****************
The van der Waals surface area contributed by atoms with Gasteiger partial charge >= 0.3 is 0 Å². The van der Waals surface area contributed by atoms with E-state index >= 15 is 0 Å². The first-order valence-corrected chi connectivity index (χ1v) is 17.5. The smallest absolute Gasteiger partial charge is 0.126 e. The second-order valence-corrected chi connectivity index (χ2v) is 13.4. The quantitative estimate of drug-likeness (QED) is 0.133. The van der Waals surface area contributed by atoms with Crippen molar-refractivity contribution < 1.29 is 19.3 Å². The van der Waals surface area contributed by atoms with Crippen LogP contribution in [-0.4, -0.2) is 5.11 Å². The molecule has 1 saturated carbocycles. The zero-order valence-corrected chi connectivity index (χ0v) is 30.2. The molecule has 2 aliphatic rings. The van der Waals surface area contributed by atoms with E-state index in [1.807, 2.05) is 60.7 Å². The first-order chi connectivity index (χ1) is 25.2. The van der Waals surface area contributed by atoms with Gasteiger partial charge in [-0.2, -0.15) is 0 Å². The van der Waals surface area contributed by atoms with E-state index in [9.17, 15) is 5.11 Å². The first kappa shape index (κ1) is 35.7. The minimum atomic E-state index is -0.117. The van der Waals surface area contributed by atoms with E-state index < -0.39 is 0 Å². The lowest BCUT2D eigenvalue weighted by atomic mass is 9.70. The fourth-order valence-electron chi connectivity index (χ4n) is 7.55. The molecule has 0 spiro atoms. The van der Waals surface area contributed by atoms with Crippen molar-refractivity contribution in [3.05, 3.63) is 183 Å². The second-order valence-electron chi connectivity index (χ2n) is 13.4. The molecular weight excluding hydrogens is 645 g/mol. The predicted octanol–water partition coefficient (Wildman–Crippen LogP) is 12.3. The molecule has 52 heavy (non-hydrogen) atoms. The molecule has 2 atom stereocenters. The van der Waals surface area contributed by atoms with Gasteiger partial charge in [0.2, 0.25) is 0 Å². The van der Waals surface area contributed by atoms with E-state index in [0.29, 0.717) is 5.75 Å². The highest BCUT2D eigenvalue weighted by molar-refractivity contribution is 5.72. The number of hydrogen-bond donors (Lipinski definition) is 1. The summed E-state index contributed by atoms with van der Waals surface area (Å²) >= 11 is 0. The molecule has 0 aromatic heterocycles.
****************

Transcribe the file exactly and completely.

The van der Waals surface area contributed by atoms with Gasteiger partial charge >= 0.3 is 0 Å². The van der Waals surface area contributed by atoms with E-state index >= 15 is 0 Å². The first-order valence-corrected chi connectivity index (χ1v) is 17.5. The smallest absolute Gasteiger partial charge is 0.126 e. The second-order valence-corrected chi connectivity index (χ2v) is 13.4. The quantitative estimate of drug-likeness (QED) is 0.133. The van der Waals surface area contributed by atoms with Crippen molar-refractivity contribution < 1.29 is 19.3 Å². The van der Waals surface area contributed by atoms with Crippen LogP contribution in [-0.4, -0.2) is 5.11 Å². The molecule has 1 saturated carbocycles. The zero-order valence-corrected chi connectivity index (χ0v) is 30.2. The molecule has 2 aliphatic rings. The van der Waals surface area contributed by atoms with E-state index in [1.807, 2.05) is 60.7 Å². The first-order chi connectivity index (χ1) is 25.2. The van der Waals surface area contributed by atoms with Gasteiger partial charge in [-0.2, -0.15) is 0 Å². The van der Waals surface area contributed by atoms with E-state index in [9.17, 15) is 5.11 Å². The first kappa shape index (κ1) is 35.7. The minimum atomic E-state index is -0.117. The van der Waals surface area contributed by atoms with E-state index < -0.39 is 0 Å². The lowest BCUT2D eigenvalue weighted by atomic mass is 9.70. The fourth-order valence-electron chi connectivity index (χ4n) is 7.55. The molecule has 0 spiro atoms. The van der Waals surface area contributed by atoms with Crippen molar-refractivity contribution in [3.05, 3.63) is 183 Å². The second-order valence-electron chi connectivity index (χ2n) is 13.4. The molecular weight excluding hydrogens is 645 g/mol. The predicted octanol–water partition coefficient (Wildman–Crippen LogP) is 12.3. The molecule has 52 heavy (non-hydrogen) atoms. The molecule has 2 atom stereocenters. The van der Waals surface area contributed by atoms with Gasteiger partial charge in [0.2, 0.25) is 0 Å². The van der Waals surface area contributed by atoms with E-state index in [0.29, 0.717) is 5.75 Å². The highest BCUT2D eigenvalue weighted by molar-refractivity contribution is 5.72. The number of hydrogen-bond donors (Lipinski definition) is 1. The summed E-state index contributed by atoms with van der Waals surface area (Å²) >= 11 is 0. The molecule has 0 aromatic heterocycles.